Rediscovered column from the Court of Columns, Nippur, Iraq, 1990

Joel Sweek

Assistant Professor with Term

Miller 435, MSC: 83

Joel Sweek studies the history and religions of the ancient Near East and Mediterranean, with an emphasis on philology and archaeology. After taking a BA in English Language and Literature, he changed his focus to the ancient Near East and Classical Mediterranean, taking an MA and a PhD, for which he wrote a dissertation on dream divination in third–first millennium B.C. Sumerian, Akkadian, Hebrew, and Aramaic texts. In the classroom, he has taught courses in Biblical Hebrew, topics in the History of Religions, Hebrew Bible, Second-Temple Judaism, Early Christian Literature, Philosophy of Religion, and the History of Christianity.


History and Religions of the Ancient Near East and Mediterranean world.

Academic Credentials

BA 1982, , MA, 1987, PhD, 1996, University of Chicago


Lewis & Clark College, 2003-2009, 2011 – present.
Willamette University. Spring 2004.
Reed College. 1997–1998.
Georgetown University. 1996–2003.
Beloit College. Fall 1995.
University of Chicago. Spring 1991–1993, 1995–1996.
Loyola University, Chicago. 1989–1990.



Biology of Religion. Method & Theory in the Study of Religion 14 (2002), 196–218.

Inquiring for the State in the Ancient Near East: Delineating Political Location. In Magic and Divination in the Ancient World. Ancient Magic and Divination II. Ed. Leda Ciraolo and Jonathan Seidel, 41–56. Leiden: Brill, 2002.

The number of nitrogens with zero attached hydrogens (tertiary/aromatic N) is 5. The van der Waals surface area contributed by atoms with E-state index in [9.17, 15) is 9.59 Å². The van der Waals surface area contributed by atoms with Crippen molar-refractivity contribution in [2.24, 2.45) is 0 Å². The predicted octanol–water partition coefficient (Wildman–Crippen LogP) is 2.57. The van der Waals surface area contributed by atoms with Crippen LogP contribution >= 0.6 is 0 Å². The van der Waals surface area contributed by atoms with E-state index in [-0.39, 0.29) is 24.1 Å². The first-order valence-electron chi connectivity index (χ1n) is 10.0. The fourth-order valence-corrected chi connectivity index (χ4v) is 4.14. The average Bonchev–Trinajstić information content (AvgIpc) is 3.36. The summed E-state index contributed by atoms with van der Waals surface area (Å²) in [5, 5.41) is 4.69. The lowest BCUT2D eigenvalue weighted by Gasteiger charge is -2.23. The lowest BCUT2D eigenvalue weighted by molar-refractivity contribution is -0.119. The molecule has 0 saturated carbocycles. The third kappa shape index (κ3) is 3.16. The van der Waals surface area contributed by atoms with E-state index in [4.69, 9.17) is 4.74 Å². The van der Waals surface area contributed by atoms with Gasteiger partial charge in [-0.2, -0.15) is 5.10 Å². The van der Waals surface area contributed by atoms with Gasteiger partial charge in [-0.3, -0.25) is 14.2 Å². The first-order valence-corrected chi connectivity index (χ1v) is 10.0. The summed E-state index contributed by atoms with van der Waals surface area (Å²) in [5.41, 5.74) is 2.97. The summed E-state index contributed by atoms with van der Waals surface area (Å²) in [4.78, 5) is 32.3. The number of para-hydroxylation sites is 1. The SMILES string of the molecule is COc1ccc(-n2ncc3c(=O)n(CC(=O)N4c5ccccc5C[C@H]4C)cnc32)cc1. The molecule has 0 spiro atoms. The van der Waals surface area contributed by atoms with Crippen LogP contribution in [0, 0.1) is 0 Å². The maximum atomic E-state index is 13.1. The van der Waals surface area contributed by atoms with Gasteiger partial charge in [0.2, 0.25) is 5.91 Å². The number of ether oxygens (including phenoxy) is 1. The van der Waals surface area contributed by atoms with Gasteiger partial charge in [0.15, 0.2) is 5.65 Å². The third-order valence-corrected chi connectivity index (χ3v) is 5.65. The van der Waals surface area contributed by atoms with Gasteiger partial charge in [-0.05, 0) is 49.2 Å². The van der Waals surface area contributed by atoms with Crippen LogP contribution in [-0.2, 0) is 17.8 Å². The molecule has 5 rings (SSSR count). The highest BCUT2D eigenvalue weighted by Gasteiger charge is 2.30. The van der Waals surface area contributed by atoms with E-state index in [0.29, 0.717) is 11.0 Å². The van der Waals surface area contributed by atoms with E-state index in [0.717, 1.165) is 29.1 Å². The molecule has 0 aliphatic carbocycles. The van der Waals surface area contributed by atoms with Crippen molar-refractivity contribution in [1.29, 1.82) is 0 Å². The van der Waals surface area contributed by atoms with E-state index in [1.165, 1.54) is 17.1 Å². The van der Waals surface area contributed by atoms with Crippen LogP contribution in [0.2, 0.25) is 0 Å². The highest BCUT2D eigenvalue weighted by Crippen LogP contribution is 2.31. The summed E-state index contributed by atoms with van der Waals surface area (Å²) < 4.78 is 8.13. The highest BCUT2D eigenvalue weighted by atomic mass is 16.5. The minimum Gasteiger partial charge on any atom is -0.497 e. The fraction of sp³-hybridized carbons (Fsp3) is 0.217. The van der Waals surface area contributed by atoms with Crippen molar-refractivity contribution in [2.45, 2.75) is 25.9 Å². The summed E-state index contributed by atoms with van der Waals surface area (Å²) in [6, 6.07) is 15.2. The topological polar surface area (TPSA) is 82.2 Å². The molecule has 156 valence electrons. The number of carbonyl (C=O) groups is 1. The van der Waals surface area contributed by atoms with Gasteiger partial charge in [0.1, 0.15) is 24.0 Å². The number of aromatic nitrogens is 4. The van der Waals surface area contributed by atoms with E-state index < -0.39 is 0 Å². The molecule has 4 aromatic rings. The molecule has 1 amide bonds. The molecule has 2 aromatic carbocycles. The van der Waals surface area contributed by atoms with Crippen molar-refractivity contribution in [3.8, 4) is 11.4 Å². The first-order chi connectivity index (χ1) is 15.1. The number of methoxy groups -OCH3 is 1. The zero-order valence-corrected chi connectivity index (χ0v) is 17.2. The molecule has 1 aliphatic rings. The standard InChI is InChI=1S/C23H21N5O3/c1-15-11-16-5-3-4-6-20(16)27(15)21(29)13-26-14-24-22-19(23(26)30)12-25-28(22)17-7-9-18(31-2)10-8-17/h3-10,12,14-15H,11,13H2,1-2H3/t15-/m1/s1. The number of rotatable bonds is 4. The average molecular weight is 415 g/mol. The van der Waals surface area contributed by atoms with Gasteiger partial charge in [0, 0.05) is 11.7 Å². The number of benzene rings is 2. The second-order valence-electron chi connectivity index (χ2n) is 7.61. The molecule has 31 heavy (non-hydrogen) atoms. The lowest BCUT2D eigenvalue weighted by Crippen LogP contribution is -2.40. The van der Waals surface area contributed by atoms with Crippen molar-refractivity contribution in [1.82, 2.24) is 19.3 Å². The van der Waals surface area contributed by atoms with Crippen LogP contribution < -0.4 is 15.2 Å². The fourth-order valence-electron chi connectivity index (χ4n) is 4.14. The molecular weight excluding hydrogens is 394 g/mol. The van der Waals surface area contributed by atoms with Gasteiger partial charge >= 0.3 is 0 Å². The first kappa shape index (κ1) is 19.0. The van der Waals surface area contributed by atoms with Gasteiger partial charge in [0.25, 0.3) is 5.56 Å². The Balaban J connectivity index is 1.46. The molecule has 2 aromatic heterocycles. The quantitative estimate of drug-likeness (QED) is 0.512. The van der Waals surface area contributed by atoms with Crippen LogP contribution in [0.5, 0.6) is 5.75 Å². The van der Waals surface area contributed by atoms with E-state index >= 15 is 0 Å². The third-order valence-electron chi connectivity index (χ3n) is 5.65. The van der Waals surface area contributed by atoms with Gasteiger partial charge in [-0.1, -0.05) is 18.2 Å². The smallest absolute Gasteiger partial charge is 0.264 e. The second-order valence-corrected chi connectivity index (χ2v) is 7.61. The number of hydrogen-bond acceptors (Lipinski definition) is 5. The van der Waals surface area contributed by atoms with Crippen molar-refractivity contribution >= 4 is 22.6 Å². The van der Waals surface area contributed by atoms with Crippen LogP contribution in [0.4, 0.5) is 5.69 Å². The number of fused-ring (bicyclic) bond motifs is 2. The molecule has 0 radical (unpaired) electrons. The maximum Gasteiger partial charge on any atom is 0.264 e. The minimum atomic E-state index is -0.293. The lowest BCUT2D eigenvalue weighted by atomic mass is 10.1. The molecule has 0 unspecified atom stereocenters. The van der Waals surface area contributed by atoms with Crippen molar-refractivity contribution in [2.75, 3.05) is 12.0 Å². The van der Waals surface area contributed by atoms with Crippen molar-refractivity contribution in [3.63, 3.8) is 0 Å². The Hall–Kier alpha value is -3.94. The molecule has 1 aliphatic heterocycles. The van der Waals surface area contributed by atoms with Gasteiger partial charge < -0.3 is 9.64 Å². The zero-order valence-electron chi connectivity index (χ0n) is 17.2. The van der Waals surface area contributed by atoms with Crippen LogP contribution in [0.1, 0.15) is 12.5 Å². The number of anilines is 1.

In a New Age of Theory: Toolkit or Toy Box?, Symposium: Secular Theories on Religion: Current Perspectives, ed. Tim Jensen and Mikael Rothstein (2001). Bulletin for the Council of Societies for the Study of Religion 31 (2002), 27–28.

The Monuments, the Babel-Bibel Streit, and Responses to Historical Criticism. In The Pitcher is Broken: Essays in Honor of Gösta W. Ahlström. JSOTSup 152. Ed. Steven Holloway and Lowell Handy, 401–419. Sheffield: JSOT Press, 1995.

Books Reviewed

A Culture of Conspiracy: Apocalyptic Visions in Contemporary America, by Michael Barkun (2003). The Journal of Religion 86/4 (2006), 691–692.

A Letter That Has Not Been Read: Dreams in the Hebrew Bible, by Shaul Bar (2001). Journal of Near Eastern Studies 64/2 (2005), 137–139.

Democracy’s Ancient Ancestors: Mari and Early Collective Governance, by Daniel E. Fleming (2004). Review of Biblical Literature (Fall 2004).

Contesting Sacrifice: Religion, Nationalism, and Social Thought in France, by Ivan Strenski (2002). The Journal of Religion 83/3 (2003), 514–515.

The Lure of the Edge: Scientific Passions, Religious Beliefs, and the Pursuit of UFOs, by Brenda Denzler (2001). History of Religions 43 (2003), 62–66.

Hume’s Abject Failure: The Argument Against Miracles, by John Earman (2000). The Journal of Religion 82 (2002), 302–303.

Kings and Prophets: Monarchic Power, Inspired Leadership, and Sacred Text in Biblical Narrative, by Christiano Gottanelli (1999). The Journal of Religion 80 (2000), 664–665.

Divination in Ancient Israel and its Near Eastern Environment, by Frederick H. Cryer (1994). Journal for Biblical Literature 116 (1997), 725–727.

The Oneirocriticon of Achmet, by Steven M. Oberhelman (1991). Chaucer Yearbook: A Journal for Late Medieval Studies 2 (1995): 155–159.

Professional Experience

Co-Coordinator, Lewis & Clark College Study Abroad Program in Glasgow, Scotland, Fall 2008.

Excavator, Haçinebi Tepe, Turkey. Director, Professor Gil Stein, Anthropology Department, Northwestern University. Summer 1995.

Excavator, Nippur. Iraq. Director, Professor McGuire Gibson, The Oriental Institute, The University of Chicago. Winter 1990.